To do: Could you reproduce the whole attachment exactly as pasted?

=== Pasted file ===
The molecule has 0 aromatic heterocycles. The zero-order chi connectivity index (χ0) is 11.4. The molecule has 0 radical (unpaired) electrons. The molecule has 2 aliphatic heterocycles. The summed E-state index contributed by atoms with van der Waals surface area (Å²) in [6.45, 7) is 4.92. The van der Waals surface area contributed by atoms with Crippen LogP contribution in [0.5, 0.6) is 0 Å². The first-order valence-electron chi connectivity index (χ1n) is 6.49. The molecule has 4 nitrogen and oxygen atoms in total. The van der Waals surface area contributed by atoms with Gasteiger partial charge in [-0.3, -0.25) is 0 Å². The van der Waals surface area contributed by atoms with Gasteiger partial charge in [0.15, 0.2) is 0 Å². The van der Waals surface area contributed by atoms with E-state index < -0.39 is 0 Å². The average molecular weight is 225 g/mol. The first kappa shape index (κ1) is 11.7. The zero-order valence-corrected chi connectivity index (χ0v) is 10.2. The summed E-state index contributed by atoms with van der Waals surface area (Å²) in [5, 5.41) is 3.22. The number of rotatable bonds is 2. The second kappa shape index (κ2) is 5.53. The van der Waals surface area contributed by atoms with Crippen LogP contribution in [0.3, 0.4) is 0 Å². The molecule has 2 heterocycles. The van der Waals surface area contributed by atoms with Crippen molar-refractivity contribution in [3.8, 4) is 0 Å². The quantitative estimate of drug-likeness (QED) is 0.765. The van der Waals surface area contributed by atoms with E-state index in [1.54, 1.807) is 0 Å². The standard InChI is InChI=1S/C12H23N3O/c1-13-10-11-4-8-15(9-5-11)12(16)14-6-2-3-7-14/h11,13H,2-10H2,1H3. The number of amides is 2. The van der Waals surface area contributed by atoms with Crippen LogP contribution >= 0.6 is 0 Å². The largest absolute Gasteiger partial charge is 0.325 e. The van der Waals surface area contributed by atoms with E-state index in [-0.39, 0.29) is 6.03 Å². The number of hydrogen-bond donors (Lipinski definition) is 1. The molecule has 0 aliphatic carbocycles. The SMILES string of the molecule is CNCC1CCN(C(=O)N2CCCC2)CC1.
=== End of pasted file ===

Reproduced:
The molecule has 0 aromatic heterocycles. The zero-order chi connectivity index (χ0) is 11.4. The molecule has 0 radical (unpaired) electrons. The molecule has 2 aliphatic heterocycles. The summed E-state index contributed by atoms with van der Waals surface area (Å²) in [6.45, 7) is 4.92. The van der Waals surface area contributed by atoms with Crippen LogP contribution in [0.5, 0.6) is 0 Å². The first-order valence-electron chi connectivity index (χ1n) is 6.49. The molecule has 4 nitrogen and oxygen atoms in total. The van der Waals surface area contributed by atoms with Gasteiger partial charge in [-0.3, -0.25) is 0 Å². The van der Waals surface area contributed by atoms with Gasteiger partial charge in [0.15, 0.2) is 0 Å². The van der Waals surface area contributed by atoms with E-state index < -0.39 is 0 Å². The average molecular weight is 225 g/mol. The first kappa shape index (κ1) is 11.7. The zero-order valence-corrected chi connectivity index (χ0v) is 10.2. The summed E-state index contributed by atoms with van der Waals surface area (Å²) in [5, 5.41) is 3.22. The number of rotatable bonds is 2. The second kappa shape index (κ2) is 5.53. The van der Waals surface area contributed by atoms with Crippen LogP contribution in [0.3, 0.4) is 0 Å². The molecule has 2 heterocycles. The van der Waals surface area contributed by atoms with Crippen molar-refractivity contribution in [3.8, 4) is 0 Å². The quantitative estimate of drug-likeness (QED) is 0.765. The van der Waals surface area contributed by atoms with E-state index in [1.54, 1.807) is 0 Å². The standard InChI is InChI=1S/C12H23N3O/c1-13-10-11-4-8-15(9-5-11)12(16)14-6-2-3-7-14/h11,13H,2-10H2,1H3. The number of amides is 2. The van der Waals surface area contributed by atoms with Crippen LogP contribution >= 0.6 is 0 Å². The largest absolute Gasteiger partial charge is 0.325 e. The van der Waals surface area contributed by atoms with E-state index in [-0.39, 0.29) is 6.03 Å². The number of hydrogen-bond donors (Lipinski definition) is 1. The molecule has 0 aliphatic carbocycles. The SMILES string of the molecule is CNCC1CCN(C(=O)N2CCCC2)CC1.